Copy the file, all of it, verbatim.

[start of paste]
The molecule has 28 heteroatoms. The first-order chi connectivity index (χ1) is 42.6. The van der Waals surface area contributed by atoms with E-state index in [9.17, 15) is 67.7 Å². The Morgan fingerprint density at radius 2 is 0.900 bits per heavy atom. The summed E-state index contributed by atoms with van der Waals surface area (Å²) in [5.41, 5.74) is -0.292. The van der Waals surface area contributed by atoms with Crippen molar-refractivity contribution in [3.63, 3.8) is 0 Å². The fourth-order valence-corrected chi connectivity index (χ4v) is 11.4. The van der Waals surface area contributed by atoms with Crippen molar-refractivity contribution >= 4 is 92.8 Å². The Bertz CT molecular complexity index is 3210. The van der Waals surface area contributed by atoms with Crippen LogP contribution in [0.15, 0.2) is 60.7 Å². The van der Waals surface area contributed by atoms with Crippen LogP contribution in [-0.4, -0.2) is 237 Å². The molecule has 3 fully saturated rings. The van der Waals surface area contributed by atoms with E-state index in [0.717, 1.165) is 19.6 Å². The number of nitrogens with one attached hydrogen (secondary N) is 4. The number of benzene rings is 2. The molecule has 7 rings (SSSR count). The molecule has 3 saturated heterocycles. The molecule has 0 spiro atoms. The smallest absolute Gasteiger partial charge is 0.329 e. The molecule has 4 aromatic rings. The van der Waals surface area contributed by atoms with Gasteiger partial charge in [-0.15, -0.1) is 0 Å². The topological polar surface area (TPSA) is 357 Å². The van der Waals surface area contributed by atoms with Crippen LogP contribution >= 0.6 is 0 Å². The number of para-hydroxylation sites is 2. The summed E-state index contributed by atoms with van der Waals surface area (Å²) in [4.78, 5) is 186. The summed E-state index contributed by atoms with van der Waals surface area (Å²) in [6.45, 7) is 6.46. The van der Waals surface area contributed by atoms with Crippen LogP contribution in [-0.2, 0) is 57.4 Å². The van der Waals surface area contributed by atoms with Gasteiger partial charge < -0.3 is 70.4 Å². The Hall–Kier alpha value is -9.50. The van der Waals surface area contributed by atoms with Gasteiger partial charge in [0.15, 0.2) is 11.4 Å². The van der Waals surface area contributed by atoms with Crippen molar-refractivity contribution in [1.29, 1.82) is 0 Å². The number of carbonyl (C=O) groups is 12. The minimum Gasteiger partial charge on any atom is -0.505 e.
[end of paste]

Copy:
The molecule has 28 heteroatoms. The first-order chi connectivity index (χ1) is 42.6. The van der Waals surface area contributed by atoms with E-state index in [9.17, 15) is 67.7 Å². The Morgan fingerprint density at radius 2 is 0.900 bits per heavy atom. The summed E-state index contributed by atoms with van der Waals surface area (Å²) in [5.41, 5.74) is -0.292. The van der Waals surface area contributed by atoms with Crippen molar-refractivity contribution in [3.63, 3.8) is 0 Å². The fourth-order valence-corrected chi connectivity index (χ4v) is 11.4. The van der Waals surface area contributed by atoms with Crippen molar-refractivity contribution >= 4 is 92.8 Å². The Bertz CT molecular complexity index is 3210. The van der Waals surface area contributed by atoms with Crippen LogP contribution in [0.15, 0.2) is 60.7 Å². The van der Waals surface area contributed by atoms with Crippen LogP contribution in [-0.4, -0.2) is 237 Å². The molecule has 3 fully saturated rings. The van der Waals surface area contributed by atoms with E-state index in [0.717, 1.165) is 19.6 Å². The number of nitrogens with one attached hydrogen (secondary N) is 4. The number of benzene rings is 2. The molecule has 7 rings (SSSR count). The molecule has 3 saturated heterocycles. The molecule has 0 spiro atoms. The smallest absolute Gasteiger partial charge is 0.329 e. The molecule has 4 aromatic rings. The van der Waals surface area contributed by atoms with Gasteiger partial charge in [-0.15, -0.1) is 0 Å². The topological polar surface area (TPSA) is 357 Å². The van der Waals surface area contributed by atoms with Crippen LogP contribution >= 0.6 is 0 Å². The number of para-hydroxylation sites is 2. The summed E-state index contributed by atoms with van der Waals surface area (Å²) in [4.78, 5) is 186. The summed E-state index contributed by atoms with van der Waals surface area (Å²) in [6.45, 7) is 6.46. The van der Waals surface area contributed by atoms with Crippen LogP contribution in [-0.2, 0) is 57.4 Å². The van der Waals surface area contributed by atoms with Gasteiger partial charge < -0.3 is 70.4 Å². The Hall–Kier alpha value is -9.50. The van der Waals surface area contributed by atoms with Gasteiger partial charge in [0.15, 0.2) is 11.4 Å². The van der Waals surface area contributed by atoms with Crippen molar-refractivity contribution in [1.29, 1.82) is 0 Å². The number of carbonyl (C=O) groups is 12. The minimum Gasteiger partial charge on any atom is -0.505 e.